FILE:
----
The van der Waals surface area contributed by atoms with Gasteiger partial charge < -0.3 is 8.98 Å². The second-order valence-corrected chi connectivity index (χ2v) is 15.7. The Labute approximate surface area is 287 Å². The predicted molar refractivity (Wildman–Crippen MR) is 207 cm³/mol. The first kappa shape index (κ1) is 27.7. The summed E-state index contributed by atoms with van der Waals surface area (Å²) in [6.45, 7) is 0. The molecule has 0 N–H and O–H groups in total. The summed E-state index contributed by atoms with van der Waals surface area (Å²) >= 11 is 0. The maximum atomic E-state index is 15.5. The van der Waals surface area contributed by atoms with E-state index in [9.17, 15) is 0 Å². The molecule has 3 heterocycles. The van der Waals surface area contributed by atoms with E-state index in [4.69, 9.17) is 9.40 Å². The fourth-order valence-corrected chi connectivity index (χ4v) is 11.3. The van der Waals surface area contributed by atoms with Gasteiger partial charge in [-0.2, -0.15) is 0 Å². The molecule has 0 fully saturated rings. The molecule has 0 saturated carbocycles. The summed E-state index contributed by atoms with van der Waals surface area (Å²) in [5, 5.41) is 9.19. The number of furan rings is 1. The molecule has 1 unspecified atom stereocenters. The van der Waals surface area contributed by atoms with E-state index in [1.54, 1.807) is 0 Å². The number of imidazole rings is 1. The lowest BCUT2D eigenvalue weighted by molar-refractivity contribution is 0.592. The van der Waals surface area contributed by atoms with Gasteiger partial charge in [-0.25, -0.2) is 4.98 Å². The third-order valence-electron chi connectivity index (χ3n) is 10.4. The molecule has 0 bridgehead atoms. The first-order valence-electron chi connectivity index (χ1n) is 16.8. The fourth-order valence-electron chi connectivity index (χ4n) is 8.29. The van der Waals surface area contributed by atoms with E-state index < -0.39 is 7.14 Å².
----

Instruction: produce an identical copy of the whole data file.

The van der Waals surface area contributed by atoms with Gasteiger partial charge < -0.3 is 8.98 Å². The second-order valence-corrected chi connectivity index (χ2v) is 15.7. The Labute approximate surface area is 287 Å². The predicted molar refractivity (Wildman–Crippen MR) is 207 cm³/mol. The first kappa shape index (κ1) is 27.7. The summed E-state index contributed by atoms with van der Waals surface area (Å²) in [6.45, 7) is 0. The molecule has 0 N–H and O–H groups in total. The summed E-state index contributed by atoms with van der Waals surface area (Å²) >= 11 is 0. The maximum atomic E-state index is 15.5. The van der Waals surface area contributed by atoms with E-state index in [9.17, 15) is 0 Å². The molecule has 3 heterocycles. The van der Waals surface area contributed by atoms with E-state index in [4.69, 9.17) is 9.40 Å². The fourth-order valence-corrected chi connectivity index (χ4v) is 11.3. The van der Waals surface area contributed by atoms with Gasteiger partial charge in [-0.2, -0.15) is 0 Å². The molecule has 0 fully saturated rings. The molecule has 0 saturated carbocycles. The summed E-state index contributed by atoms with van der Waals surface area (Å²) in [5, 5.41) is 9.19. The number of furan rings is 1. The molecule has 1 unspecified atom stereocenters. The van der Waals surface area contributed by atoms with E-state index in [1.54, 1.807) is 0 Å². The number of imidazole rings is 1. The lowest BCUT2D eigenvalue weighted by molar-refractivity contribution is 0.592. The van der Waals surface area contributed by atoms with Gasteiger partial charge in [-0.25, -0.2) is 4.98 Å². The third-order valence-electron chi connectivity index (χ3n) is 10.4. The molecule has 0 bridgehead atoms. The first-order valence-electron chi connectivity index (χ1n) is 16.8. The fourth-order valence-electron chi connectivity index (χ4n) is 8.29. The van der Waals surface area contributed by atoms with E-state index < -0.39 is 7.14 Å².